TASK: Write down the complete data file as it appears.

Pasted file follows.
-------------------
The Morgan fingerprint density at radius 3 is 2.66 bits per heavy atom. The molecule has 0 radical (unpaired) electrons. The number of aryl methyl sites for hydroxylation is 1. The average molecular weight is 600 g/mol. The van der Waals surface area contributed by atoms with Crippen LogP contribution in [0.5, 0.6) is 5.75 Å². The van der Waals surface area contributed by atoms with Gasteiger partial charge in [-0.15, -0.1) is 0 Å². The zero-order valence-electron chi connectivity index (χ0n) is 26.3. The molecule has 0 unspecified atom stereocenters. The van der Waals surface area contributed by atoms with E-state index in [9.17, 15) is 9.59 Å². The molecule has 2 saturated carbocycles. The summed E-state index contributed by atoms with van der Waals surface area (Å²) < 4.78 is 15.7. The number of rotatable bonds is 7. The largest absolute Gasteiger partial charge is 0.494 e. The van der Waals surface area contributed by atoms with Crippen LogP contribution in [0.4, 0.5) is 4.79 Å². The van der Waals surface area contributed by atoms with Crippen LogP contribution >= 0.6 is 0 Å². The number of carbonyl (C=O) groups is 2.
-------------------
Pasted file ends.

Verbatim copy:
The Morgan fingerprint density at radius 3 is 2.66 bits per heavy atom. The molecule has 0 radical (unpaired) electrons. The number of aryl methyl sites for hydroxylation is 1. The average molecular weight is 600 g/mol. The van der Waals surface area contributed by atoms with Crippen LogP contribution in [0.5, 0.6) is 5.75 Å². The van der Waals surface area contributed by atoms with Gasteiger partial charge in [-0.15, -0.1) is 0 Å². The zero-order valence-electron chi connectivity index (χ0n) is 26.3. The molecule has 0 unspecified atom stereocenters. The van der Waals surface area contributed by atoms with E-state index in [9.17, 15) is 9.59 Å². The molecule has 2 saturated carbocycles. The summed E-state index contributed by atoms with van der Waals surface area (Å²) < 4.78 is 15.7. The number of rotatable bonds is 7. The largest absolute Gasteiger partial charge is 0.494 e. The van der Waals surface area contributed by atoms with Crippen LogP contribution in [0.4, 0.5) is 4.79 Å². The van der Waals surface area contributed by atoms with Crippen LogP contribution >= 0.6 is 0 Å². The number of carbonyl (C=O) groups is 2.